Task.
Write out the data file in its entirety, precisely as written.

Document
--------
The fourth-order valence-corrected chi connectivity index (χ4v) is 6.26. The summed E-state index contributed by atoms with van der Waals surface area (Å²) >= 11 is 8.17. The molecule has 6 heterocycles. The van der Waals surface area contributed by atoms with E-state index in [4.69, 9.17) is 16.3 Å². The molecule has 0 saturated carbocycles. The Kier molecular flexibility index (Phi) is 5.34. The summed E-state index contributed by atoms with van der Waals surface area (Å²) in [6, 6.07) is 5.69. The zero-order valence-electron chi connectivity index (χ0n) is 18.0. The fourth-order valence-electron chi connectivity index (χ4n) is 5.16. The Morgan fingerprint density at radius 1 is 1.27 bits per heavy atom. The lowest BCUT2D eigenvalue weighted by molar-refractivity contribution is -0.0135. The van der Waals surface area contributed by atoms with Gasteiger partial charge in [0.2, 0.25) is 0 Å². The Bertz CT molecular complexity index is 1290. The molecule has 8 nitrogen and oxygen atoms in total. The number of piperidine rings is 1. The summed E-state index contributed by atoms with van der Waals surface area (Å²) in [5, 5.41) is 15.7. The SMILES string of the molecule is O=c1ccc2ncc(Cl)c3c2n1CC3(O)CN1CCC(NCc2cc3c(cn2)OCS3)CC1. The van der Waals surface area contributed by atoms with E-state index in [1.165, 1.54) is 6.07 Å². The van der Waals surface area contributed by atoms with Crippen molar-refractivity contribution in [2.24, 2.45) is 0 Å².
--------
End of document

The fourth-order valence-corrected chi connectivity index (χ4v) is 6.26. The summed E-state index contributed by atoms with van der Waals surface area (Å²) >= 11 is 8.17. The molecule has 6 heterocycles. The van der Waals surface area contributed by atoms with E-state index in [4.69, 9.17) is 16.3 Å². The molecule has 0 saturated carbocycles. The Kier molecular flexibility index (Phi) is 5.34. The summed E-state index contributed by atoms with van der Waals surface area (Å²) in [6, 6.07) is 5.69. The zero-order valence-electron chi connectivity index (χ0n) is 18.0. The fourth-order valence-electron chi connectivity index (χ4n) is 5.16. The Morgan fingerprint density at radius 1 is 1.27 bits per heavy atom. The lowest BCUT2D eigenvalue weighted by molar-refractivity contribution is -0.0135. The van der Waals surface area contributed by atoms with Gasteiger partial charge in [0.2, 0.25) is 0 Å². The Bertz CT molecular complexity index is 1290. The molecule has 8 nitrogen and oxygen atoms in total. The number of piperidine rings is 1. The summed E-state index contributed by atoms with van der Waals surface area (Å²) in [5, 5.41) is 15.7. The SMILES string of the molecule is O=c1ccc2ncc(Cl)c3c2n1CC3(O)CN1CCC(NCc2cc3c(cn2)OCS3)CC1. The van der Waals surface area contributed by atoms with E-state index in [1.165, 1.54) is 6.07 Å². The van der Waals surface area contributed by atoms with Crippen molar-refractivity contribution in [2.24, 2.45) is 0 Å².